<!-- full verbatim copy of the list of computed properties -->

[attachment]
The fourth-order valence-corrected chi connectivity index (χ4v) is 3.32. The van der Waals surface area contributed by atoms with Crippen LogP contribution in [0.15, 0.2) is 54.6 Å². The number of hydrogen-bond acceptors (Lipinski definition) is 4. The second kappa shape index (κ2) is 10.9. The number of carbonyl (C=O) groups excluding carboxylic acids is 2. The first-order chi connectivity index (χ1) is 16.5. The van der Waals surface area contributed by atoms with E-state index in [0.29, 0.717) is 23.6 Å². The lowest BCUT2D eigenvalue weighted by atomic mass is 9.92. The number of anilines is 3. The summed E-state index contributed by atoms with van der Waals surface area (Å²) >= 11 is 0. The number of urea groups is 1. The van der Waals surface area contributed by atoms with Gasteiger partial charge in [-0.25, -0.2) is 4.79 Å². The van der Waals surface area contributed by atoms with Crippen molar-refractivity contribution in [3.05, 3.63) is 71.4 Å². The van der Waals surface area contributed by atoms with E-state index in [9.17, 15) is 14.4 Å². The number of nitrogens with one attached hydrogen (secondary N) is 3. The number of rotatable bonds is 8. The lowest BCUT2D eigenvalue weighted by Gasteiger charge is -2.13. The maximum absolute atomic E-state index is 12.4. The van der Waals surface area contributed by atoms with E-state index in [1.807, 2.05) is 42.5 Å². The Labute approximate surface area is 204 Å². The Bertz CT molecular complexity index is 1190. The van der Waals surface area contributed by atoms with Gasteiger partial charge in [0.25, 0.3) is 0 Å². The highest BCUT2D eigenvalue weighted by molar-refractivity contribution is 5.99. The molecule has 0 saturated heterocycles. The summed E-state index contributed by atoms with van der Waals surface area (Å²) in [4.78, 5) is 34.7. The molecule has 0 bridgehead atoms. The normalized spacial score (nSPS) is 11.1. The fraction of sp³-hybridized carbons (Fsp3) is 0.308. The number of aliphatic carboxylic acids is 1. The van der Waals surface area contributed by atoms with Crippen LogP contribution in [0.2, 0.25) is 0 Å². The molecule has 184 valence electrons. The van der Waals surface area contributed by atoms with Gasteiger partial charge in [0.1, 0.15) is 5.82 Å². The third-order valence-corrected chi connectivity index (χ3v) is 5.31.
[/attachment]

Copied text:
The fourth-order valence-corrected chi connectivity index (χ4v) is 3.32. The van der Waals surface area contributed by atoms with Crippen LogP contribution in [0.15, 0.2) is 54.6 Å². The number of hydrogen-bond acceptors (Lipinski definition) is 4. The second kappa shape index (κ2) is 10.9. The number of carbonyl (C=O) groups excluding carboxylic acids is 2. The first-order chi connectivity index (χ1) is 16.5. The van der Waals surface area contributed by atoms with E-state index in [0.29, 0.717) is 23.6 Å². The lowest BCUT2D eigenvalue weighted by atomic mass is 9.92. The number of anilines is 3. The summed E-state index contributed by atoms with van der Waals surface area (Å²) >= 11 is 0. The number of urea groups is 1. The van der Waals surface area contributed by atoms with Gasteiger partial charge in [-0.25, -0.2) is 4.79 Å². The van der Waals surface area contributed by atoms with Crippen molar-refractivity contribution in [3.05, 3.63) is 71.4 Å². The van der Waals surface area contributed by atoms with E-state index in [9.17, 15) is 14.4 Å². The number of nitrogens with one attached hydrogen (secondary N) is 3. The number of rotatable bonds is 8. The lowest BCUT2D eigenvalue weighted by Gasteiger charge is -2.13. The maximum absolute atomic E-state index is 12.4. The van der Waals surface area contributed by atoms with E-state index in [1.807, 2.05) is 42.5 Å². The Labute approximate surface area is 204 Å². The Bertz CT molecular complexity index is 1190. The van der Waals surface area contributed by atoms with Gasteiger partial charge in [0.25, 0.3) is 0 Å². The highest BCUT2D eigenvalue weighted by molar-refractivity contribution is 5.99. The molecule has 0 saturated heterocycles. The summed E-state index contributed by atoms with van der Waals surface area (Å²) in [4.78, 5) is 34.7. The molecule has 0 bridgehead atoms. The normalized spacial score (nSPS) is 11.1. The fraction of sp³-hybridized carbons (Fsp3) is 0.308. The number of aliphatic carboxylic acids is 1. The van der Waals surface area contributed by atoms with Crippen LogP contribution in [0.2, 0.25) is 0 Å². The molecule has 184 valence electrons. The van der Waals surface area contributed by atoms with Gasteiger partial charge in [0.1, 0.15) is 5.82 Å². The third-order valence-corrected chi connectivity index (χ3v) is 5.31.